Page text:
The practical implications of this strategy go far beyond just having more choices in pistols and holsters (not to mention semi-auto rifles, shotguns with a cross-bolt safety, etc.). In a home defense situation, my wife and I have more-or-less equal proficiency with whatever tools are available.

We both train with the same guns, even though we both have our preferences. Think about this: when the thugs come a-callin’, wouldn’t you rather have your dominant hand free to dial 911, point a flashlight or hold a child? Finally, during fun times at the range, I can shoot anyone’s gun, and they can shoot mine.

If you’ve been shooting left-handed for many years, you’ve already learned to deal with the inconveniences that go along with it. And if you aren’t inclined to switch gears at this point, I understand. But if you’re a lefty who’s new to the world of firearms, I highly recommend that you learn to shoot right-handed from day one. In the end, you’ll be as grateful to me as I am to my mother.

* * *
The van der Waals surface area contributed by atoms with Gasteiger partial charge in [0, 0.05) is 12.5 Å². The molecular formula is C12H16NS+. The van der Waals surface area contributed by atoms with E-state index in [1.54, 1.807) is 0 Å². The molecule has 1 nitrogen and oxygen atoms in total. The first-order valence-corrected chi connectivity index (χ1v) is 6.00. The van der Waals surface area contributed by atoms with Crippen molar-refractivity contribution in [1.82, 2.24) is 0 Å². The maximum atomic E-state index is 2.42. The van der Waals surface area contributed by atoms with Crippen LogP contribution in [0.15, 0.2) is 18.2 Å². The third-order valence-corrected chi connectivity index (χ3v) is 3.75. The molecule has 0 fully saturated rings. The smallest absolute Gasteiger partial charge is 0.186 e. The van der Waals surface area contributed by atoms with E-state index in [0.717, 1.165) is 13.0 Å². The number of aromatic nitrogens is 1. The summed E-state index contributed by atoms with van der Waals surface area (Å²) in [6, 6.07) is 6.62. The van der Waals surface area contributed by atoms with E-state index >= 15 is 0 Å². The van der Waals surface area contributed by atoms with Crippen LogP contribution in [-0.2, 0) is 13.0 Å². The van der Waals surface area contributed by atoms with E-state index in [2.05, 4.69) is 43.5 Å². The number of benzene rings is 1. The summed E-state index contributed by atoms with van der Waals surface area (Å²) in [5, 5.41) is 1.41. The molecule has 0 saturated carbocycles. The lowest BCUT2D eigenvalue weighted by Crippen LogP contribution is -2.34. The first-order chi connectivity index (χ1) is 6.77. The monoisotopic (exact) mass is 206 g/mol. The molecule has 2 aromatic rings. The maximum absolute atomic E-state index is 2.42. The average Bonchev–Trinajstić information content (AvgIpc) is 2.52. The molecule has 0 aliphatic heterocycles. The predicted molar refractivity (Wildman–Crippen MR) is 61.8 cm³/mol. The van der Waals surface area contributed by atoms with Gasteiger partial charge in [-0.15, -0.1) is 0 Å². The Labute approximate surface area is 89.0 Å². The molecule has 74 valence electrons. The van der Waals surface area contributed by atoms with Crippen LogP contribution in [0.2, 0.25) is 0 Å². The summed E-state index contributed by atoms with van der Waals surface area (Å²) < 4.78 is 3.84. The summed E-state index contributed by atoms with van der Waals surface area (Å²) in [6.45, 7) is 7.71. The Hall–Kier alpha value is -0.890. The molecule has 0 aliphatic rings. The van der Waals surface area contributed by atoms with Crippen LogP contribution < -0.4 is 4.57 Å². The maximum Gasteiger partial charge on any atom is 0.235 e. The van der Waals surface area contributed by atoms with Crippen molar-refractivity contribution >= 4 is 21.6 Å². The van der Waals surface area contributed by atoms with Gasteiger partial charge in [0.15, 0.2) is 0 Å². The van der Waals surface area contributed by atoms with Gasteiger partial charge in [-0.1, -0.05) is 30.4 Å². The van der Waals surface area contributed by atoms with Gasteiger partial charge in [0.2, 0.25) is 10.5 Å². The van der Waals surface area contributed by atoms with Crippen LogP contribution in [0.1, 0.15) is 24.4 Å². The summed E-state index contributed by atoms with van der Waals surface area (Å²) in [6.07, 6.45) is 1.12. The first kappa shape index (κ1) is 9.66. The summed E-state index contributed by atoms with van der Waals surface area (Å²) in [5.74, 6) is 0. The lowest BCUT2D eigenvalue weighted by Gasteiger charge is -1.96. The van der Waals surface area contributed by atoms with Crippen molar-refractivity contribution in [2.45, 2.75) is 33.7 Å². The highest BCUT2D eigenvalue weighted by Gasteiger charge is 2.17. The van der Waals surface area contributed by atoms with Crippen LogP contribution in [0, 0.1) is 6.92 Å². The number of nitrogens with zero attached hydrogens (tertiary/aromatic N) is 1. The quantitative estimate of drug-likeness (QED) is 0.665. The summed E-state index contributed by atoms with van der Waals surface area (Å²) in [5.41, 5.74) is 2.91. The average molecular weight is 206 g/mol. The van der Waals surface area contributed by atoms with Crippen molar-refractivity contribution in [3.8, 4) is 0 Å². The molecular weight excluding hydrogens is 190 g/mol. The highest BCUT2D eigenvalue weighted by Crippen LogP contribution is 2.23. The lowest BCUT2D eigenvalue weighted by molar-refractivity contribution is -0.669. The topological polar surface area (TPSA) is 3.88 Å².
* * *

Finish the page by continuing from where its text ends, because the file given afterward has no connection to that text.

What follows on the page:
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  1. This is incredibly stupid.

    Besides, you should hold your handgun in front of your dominant EYE, not with your dominant hand.

    Doing otherwise either requires you to hold the gun “cross eyed” or to shoot using the non-dominant eye. Both of which put you at a disadvantage.

    My wife and one of my children are right handed but left eye dominant. They both shoot handguns left handed where being able to shoot instinctively with both eyes open is important.

    When it comes to rifles, one shoots lefty, the other righty.

    • Funny you should bring that up.

      A few weeks ago, I took a younger newbie .22LR plinking for the first time in his life. No matter how much I tried to coach him otherwise, he kept tucking the rifle’s buttstock into his right shoulder with a right-handed grip/stance, while trying to line up his left-hand vision thru the iron sights. He said he’s right-handed, but left-eyed (I know that’s not the correct term, but hey) and cannot operate any other way. He can write, focus, and operate equipment that way just fine. But it’s a problem when it comes to sighting in a gun.